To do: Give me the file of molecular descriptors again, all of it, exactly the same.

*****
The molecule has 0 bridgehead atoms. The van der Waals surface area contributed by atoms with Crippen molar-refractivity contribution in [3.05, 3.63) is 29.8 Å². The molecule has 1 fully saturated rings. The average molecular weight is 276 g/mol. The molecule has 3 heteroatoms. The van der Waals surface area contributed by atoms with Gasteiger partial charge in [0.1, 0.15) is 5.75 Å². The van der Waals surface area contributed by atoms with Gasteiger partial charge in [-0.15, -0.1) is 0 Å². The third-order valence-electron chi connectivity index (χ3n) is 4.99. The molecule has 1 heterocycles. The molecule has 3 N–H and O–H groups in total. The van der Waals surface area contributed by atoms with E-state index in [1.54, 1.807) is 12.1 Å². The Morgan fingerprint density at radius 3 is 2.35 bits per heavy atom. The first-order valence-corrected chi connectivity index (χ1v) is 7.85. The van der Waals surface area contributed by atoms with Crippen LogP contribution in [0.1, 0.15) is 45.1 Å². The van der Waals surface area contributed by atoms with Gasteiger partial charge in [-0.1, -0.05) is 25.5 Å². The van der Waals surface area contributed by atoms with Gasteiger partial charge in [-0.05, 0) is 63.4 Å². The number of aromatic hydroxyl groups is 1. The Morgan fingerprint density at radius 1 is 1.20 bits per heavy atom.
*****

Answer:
The molecule has 0 bridgehead atoms. The van der Waals surface area contributed by atoms with Crippen molar-refractivity contribution in [3.05, 3.63) is 29.8 Å². The molecule has 1 fully saturated rings. The average molecular weight is 276 g/mol. The molecule has 3 heteroatoms. The van der Waals surface area contributed by atoms with Gasteiger partial charge in [0.1, 0.15) is 5.75 Å². The van der Waals surface area contributed by atoms with Gasteiger partial charge in [-0.15, -0.1) is 0 Å². The third-order valence-electron chi connectivity index (χ3n) is 4.99. The molecule has 1 heterocycles. The molecule has 3 N–H and O–H groups in total. The van der Waals surface area contributed by atoms with E-state index in [1.54, 1.807) is 12.1 Å². The Morgan fingerprint density at radius 3 is 2.35 bits per heavy atom. The first-order valence-corrected chi connectivity index (χ1v) is 7.85. The van der Waals surface area contributed by atoms with Crippen LogP contribution in [0.1, 0.15) is 45.1 Å². The van der Waals surface area contributed by atoms with Gasteiger partial charge in [-0.1, -0.05) is 25.5 Å². The van der Waals surface area contributed by atoms with Gasteiger partial charge in [-0.05, 0) is 63.4 Å². The number of aromatic hydroxyl groups is 1. The Morgan fingerprint density at radius 1 is 1.20 bits per heavy atom.